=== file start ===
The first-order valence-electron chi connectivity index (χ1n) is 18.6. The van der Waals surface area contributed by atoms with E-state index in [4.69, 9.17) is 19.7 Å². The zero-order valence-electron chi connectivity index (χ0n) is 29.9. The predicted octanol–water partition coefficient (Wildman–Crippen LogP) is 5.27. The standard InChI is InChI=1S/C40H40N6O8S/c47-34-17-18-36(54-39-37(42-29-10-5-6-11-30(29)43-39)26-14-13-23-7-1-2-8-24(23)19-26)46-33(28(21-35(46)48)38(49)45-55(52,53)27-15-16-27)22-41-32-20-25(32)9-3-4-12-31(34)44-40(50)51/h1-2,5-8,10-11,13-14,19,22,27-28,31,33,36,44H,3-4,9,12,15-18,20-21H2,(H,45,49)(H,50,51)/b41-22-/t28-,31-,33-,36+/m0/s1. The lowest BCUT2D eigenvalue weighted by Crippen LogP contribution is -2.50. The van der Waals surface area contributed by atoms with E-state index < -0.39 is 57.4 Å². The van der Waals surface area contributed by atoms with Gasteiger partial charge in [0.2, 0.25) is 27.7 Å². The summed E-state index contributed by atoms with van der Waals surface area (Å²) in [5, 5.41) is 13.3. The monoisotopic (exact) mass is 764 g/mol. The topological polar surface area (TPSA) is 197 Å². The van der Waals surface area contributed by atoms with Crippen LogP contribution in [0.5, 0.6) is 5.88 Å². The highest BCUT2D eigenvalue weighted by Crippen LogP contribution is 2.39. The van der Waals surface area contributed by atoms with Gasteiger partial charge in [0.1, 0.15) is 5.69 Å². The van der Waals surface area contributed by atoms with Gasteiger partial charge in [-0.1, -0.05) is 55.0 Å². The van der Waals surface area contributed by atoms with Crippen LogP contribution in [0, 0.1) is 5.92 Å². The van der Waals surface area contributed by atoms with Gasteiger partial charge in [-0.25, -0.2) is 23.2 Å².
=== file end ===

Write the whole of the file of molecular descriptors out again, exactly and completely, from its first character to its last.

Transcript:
The first-order valence-electron chi connectivity index (χ1n) is 18.6. The van der Waals surface area contributed by atoms with E-state index in [4.69, 9.17) is 19.7 Å². The zero-order valence-electron chi connectivity index (χ0n) is 29.9. The predicted octanol–water partition coefficient (Wildman–Crippen LogP) is 5.27. The standard InChI is InChI=1S/C40H40N6O8S/c47-34-17-18-36(54-39-37(42-29-10-5-6-11-30(29)43-39)26-14-13-23-7-1-2-8-24(23)19-26)46-33(28(21-35(46)48)38(49)45-55(52,53)27-15-16-27)22-41-32-20-25(32)9-3-4-12-31(34)44-40(50)51/h1-2,5-8,10-11,13-14,19,22,27-28,31,33,36,44H,3-4,9,12,15-18,20-21H2,(H,45,49)(H,50,51)/b41-22-/t28-,31-,33-,36+/m0/s1. The lowest BCUT2D eigenvalue weighted by Crippen LogP contribution is -2.50. The van der Waals surface area contributed by atoms with E-state index < -0.39 is 57.4 Å². The van der Waals surface area contributed by atoms with Gasteiger partial charge in [0.2, 0.25) is 27.7 Å². The summed E-state index contributed by atoms with van der Waals surface area (Å²) in [5, 5.41) is 13.3. The monoisotopic (exact) mass is 764 g/mol. The topological polar surface area (TPSA) is 197 Å². The van der Waals surface area contributed by atoms with Crippen LogP contribution in [0.5, 0.6) is 5.88 Å². The highest BCUT2D eigenvalue weighted by Crippen LogP contribution is 2.39. The van der Waals surface area contributed by atoms with Gasteiger partial charge in [0.1, 0.15) is 5.69 Å². The van der Waals surface area contributed by atoms with Gasteiger partial charge in [-0.1, -0.05) is 55.0 Å². The van der Waals surface area contributed by atoms with Crippen LogP contribution in [0, 0.1) is 5.92 Å². The van der Waals surface area contributed by atoms with Gasteiger partial charge in [-0.25, -0.2) is 23.2 Å².